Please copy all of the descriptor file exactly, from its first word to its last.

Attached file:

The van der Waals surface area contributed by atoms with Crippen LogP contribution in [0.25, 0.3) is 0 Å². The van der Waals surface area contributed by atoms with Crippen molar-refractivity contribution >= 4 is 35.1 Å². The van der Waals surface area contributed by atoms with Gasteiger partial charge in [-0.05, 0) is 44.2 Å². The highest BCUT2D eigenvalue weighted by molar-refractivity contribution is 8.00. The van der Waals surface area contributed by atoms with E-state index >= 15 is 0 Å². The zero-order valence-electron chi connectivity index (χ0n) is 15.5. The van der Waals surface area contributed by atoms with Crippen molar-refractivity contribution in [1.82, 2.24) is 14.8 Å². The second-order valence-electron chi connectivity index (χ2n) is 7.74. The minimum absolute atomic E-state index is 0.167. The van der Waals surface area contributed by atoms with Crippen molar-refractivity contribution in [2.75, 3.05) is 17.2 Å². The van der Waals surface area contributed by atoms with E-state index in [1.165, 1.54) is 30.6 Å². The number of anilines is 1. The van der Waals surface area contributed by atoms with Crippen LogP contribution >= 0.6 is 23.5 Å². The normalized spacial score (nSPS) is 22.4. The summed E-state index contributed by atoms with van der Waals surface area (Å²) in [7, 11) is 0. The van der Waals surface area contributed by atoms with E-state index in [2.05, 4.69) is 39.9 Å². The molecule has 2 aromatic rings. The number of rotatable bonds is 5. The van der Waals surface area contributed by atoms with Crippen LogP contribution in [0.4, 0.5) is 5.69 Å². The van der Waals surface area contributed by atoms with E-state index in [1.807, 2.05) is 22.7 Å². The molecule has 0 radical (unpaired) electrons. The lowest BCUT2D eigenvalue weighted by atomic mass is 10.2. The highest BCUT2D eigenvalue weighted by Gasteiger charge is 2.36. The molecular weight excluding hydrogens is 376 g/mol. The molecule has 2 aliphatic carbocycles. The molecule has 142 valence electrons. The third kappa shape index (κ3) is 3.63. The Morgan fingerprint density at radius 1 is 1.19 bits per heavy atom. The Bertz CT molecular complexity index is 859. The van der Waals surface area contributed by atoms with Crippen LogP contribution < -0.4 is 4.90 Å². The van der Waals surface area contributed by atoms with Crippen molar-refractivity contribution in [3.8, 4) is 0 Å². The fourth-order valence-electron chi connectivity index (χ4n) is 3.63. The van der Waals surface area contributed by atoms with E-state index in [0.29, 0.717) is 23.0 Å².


The van der Waals surface area contributed by atoms with Crippen LogP contribution in [0.25, 0.3) is 0 Å². The van der Waals surface area contributed by atoms with Crippen molar-refractivity contribution >= 4 is 35.1 Å². The van der Waals surface area contributed by atoms with Gasteiger partial charge in [-0.05, 0) is 44.2 Å². The highest BCUT2D eigenvalue weighted by molar-refractivity contribution is 8.00. The van der Waals surface area contributed by atoms with E-state index >= 15 is 0 Å². The zero-order valence-electron chi connectivity index (χ0n) is 15.5. The van der Waals surface area contributed by atoms with Crippen molar-refractivity contribution in [1.82, 2.24) is 14.8 Å². The second-order valence-electron chi connectivity index (χ2n) is 7.74. The minimum absolute atomic E-state index is 0.167. The van der Waals surface area contributed by atoms with Crippen molar-refractivity contribution in [2.75, 3.05) is 17.2 Å². The van der Waals surface area contributed by atoms with E-state index in [1.165, 1.54) is 30.6 Å². The number of anilines is 1. The van der Waals surface area contributed by atoms with Crippen LogP contribution >= 0.6 is 23.5 Å². The normalized spacial score (nSPS) is 22.4. The summed E-state index contributed by atoms with van der Waals surface area (Å²) in [7, 11) is 0. The van der Waals surface area contributed by atoms with E-state index in [2.05, 4.69) is 39.9 Å². The molecule has 2 aromatic rings. The number of rotatable bonds is 5. The van der Waals surface area contributed by atoms with Crippen LogP contribution in [0.4, 0.5) is 5.69 Å². The van der Waals surface area contributed by atoms with E-state index in [1.807, 2.05) is 22.7 Å². The molecule has 0 radical (unpaired) electrons. The lowest BCUT2D eigenvalue weighted by atomic mass is 10.2. The highest BCUT2D eigenvalue weighted by Gasteiger charge is 2.36. The molecular weight excluding hydrogens is 376 g/mol. The molecule has 2 aliphatic carbocycles. The molecule has 142 valence electrons. The third kappa shape index (κ3) is 3.63. The Morgan fingerprint density at radius 1 is 1.19 bits per heavy atom. The Bertz CT molecular complexity index is 859. The van der Waals surface area contributed by atoms with Crippen LogP contribution < -0.4 is 4.90 Å². The van der Waals surface area contributed by atoms with Crippen molar-refractivity contribution in [3.8, 4) is 0 Å². The fourth-order valence-electron chi connectivity index (χ4n) is 3.63. The van der Waals surface area contributed by atoms with E-state index in [0.29, 0.717) is 23.0 Å².